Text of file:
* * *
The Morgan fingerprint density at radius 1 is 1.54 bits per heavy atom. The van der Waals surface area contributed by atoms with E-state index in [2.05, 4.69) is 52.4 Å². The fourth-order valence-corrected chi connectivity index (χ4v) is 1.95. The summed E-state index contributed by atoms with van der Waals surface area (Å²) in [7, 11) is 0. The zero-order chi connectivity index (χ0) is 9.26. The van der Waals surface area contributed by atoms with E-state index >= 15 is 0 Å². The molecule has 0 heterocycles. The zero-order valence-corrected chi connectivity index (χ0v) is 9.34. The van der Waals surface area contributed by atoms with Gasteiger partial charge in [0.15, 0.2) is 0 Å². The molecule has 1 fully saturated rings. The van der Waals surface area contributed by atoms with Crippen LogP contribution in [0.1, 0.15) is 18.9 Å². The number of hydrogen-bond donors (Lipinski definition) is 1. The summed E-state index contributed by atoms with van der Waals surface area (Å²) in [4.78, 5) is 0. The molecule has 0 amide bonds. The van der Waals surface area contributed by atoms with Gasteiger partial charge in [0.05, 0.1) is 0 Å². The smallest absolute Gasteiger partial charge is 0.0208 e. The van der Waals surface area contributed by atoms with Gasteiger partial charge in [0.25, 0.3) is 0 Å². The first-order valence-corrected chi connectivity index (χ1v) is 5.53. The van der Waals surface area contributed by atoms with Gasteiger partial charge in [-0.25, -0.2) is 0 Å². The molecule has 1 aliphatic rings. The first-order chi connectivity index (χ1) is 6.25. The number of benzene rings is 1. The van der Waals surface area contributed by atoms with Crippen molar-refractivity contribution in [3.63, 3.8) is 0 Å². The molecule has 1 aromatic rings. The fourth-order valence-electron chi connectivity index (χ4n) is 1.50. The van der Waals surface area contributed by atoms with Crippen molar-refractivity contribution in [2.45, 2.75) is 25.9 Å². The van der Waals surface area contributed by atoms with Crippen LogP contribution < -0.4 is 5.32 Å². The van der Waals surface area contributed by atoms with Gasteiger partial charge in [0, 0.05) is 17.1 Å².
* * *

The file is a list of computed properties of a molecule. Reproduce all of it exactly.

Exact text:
The Morgan fingerprint density at radius 1 is 1.54 bits per heavy atom. The van der Waals surface area contributed by atoms with E-state index in [2.05, 4.69) is 52.4 Å². The fourth-order valence-corrected chi connectivity index (χ4v) is 1.95. The summed E-state index contributed by atoms with van der Waals surface area (Å²) in [7, 11) is 0. The zero-order chi connectivity index (χ0) is 9.26. The van der Waals surface area contributed by atoms with E-state index >= 15 is 0 Å². The molecule has 0 heterocycles. The zero-order valence-corrected chi connectivity index (χ0v) is 9.34. The van der Waals surface area contributed by atoms with Gasteiger partial charge in [0.15, 0.2) is 0 Å². The molecule has 1 fully saturated rings. The van der Waals surface area contributed by atoms with Crippen LogP contribution in [0.1, 0.15) is 18.9 Å². The number of hydrogen-bond donors (Lipinski definition) is 1. The summed E-state index contributed by atoms with van der Waals surface area (Å²) in [4.78, 5) is 0. The molecule has 0 amide bonds. The van der Waals surface area contributed by atoms with Gasteiger partial charge in [0.05, 0.1) is 0 Å². The smallest absolute Gasteiger partial charge is 0.0208 e. The van der Waals surface area contributed by atoms with Gasteiger partial charge in [0.25, 0.3) is 0 Å². The first-order valence-corrected chi connectivity index (χ1v) is 5.53. The van der Waals surface area contributed by atoms with Gasteiger partial charge in [-0.25, -0.2) is 0 Å². The molecule has 1 aliphatic rings. The first-order chi connectivity index (χ1) is 6.25. The number of benzene rings is 1. The van der Waals surface area contributed by atoms with Crippen molar-refractivity contribution in [3.63, 3.8) is 0 Å². The molecule has 1 aromatic rings. The fourth-order valence-electron chi connectivity index (χ4n) is 1.50. The van der Waals surface area contributed by atoms with Crippen molar-refractivity contribution in [2.45, 2.75) is 25.9 Å². The van der Waals surface area contributed by atoms with Crippen LogP contribution < -0.4 is 5.32 Å². The van der Waals surface area contributed by atoms with Gasteiger partial charge in [0, 0.05) is 17.1 Å².